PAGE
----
Most bassists who don’t hold the principal chair in a major symphony orchestra can count on one had the times that they get to play a solo in orchestra. Double bass is an instrument that does not usually fall into the solo spotlight during your typical orchestra concert, and any occasion to play a significant orchestra solo is therefore memorable.
The Elgin Symphony (of which I am a bass section member) was performing Stravinsky’s Pulcinella Suite for an upcoming week of concerts. I was chatting with ESO principal bassist Tim Shaffer on another orchestra gig when he mentioned that he wouldn’t be able to play that week in
“The conductor would like you to play the solo,” he said.
This piece contains one of the few significant double bass solos in the orchestral repertoire, and I was excited to get the opportunity to play it. I had done some other orchestral solos in the past, but the opportunity to do it three times in one week for an Elgin Symphony subscription series far surpassed any other such experience of mine.
The week before this subscription series I was playing a wacky program with Present Music of Milwaukee, Wisconsin. I had been experimenting with different bass rosins for this contemporary series and had unfortunately gunked my bow hair into a horrifyingly gluey mess. I spent the day before the first rehearsal soaking my bow hair in alcohol, trying to wash the rosin out, comb it out, everything I could think of, but I couldn’t get my gear working right.
I went to the first rehearsal in a panic—a non-working bow is a very bad thing for a string player, and especially so for a string player who will be performing one of the biggest of their solos in the repertoire. Fortunately, one of my many frantic cleaning rituals must have worked, because the bow ended up performing fine.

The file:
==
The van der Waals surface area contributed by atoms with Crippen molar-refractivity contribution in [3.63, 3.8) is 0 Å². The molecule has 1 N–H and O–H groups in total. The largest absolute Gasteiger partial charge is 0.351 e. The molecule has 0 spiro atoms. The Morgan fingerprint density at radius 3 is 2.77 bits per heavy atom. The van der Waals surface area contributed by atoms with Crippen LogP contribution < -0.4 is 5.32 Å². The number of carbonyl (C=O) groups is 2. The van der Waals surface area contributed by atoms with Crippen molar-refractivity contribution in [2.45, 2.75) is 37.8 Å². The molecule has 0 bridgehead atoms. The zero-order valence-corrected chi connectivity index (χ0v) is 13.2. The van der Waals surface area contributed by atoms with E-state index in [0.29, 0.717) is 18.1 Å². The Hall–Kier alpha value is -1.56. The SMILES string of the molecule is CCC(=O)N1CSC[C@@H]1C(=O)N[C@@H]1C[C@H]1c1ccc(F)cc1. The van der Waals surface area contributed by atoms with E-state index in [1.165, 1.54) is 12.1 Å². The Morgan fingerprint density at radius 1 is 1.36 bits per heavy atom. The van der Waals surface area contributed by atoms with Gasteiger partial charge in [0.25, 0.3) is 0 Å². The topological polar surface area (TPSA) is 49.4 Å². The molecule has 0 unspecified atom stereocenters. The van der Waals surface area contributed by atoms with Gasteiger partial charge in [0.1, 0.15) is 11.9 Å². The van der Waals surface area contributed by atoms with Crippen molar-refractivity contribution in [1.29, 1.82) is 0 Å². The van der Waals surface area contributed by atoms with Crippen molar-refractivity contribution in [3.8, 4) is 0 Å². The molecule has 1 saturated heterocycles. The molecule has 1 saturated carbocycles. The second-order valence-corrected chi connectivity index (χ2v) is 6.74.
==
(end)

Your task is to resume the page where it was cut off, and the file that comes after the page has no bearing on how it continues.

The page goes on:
Rehearsals went well, and so did the concerts. On two of the performances the applause from the audience erupted in cheers when the conductor acknowledged me.
The paper the next morning had a review. I opened the Arts section, interested to see what the critic had written. He mentioned the bass player! The critic had written:
The Stravinsky Pulcinella Suite featured the excellent bass playing of principal bassist Tim Shaffer….
Aw, man! My one big moment. The odds of a section player getting another chance to play another such solo in another orchestra like this AND have the newspaper critic mention the bass soloist are, to say the least, quite low.
I called Tim up later that day.
“I heard you played a great solo!” I said.
“Yeah, it went so well, I can hardly remember it,” he slyly retorted.
At least one of his students called him up to congratulate him on the mention in the paper.
I almost called the paper to tell them that their reviewer was in error—the bass solo was actually played by Joe Guastefeste that night (Joe is the principal bass of the Chicago Symphony). That would have been a “correction” worth submitting!
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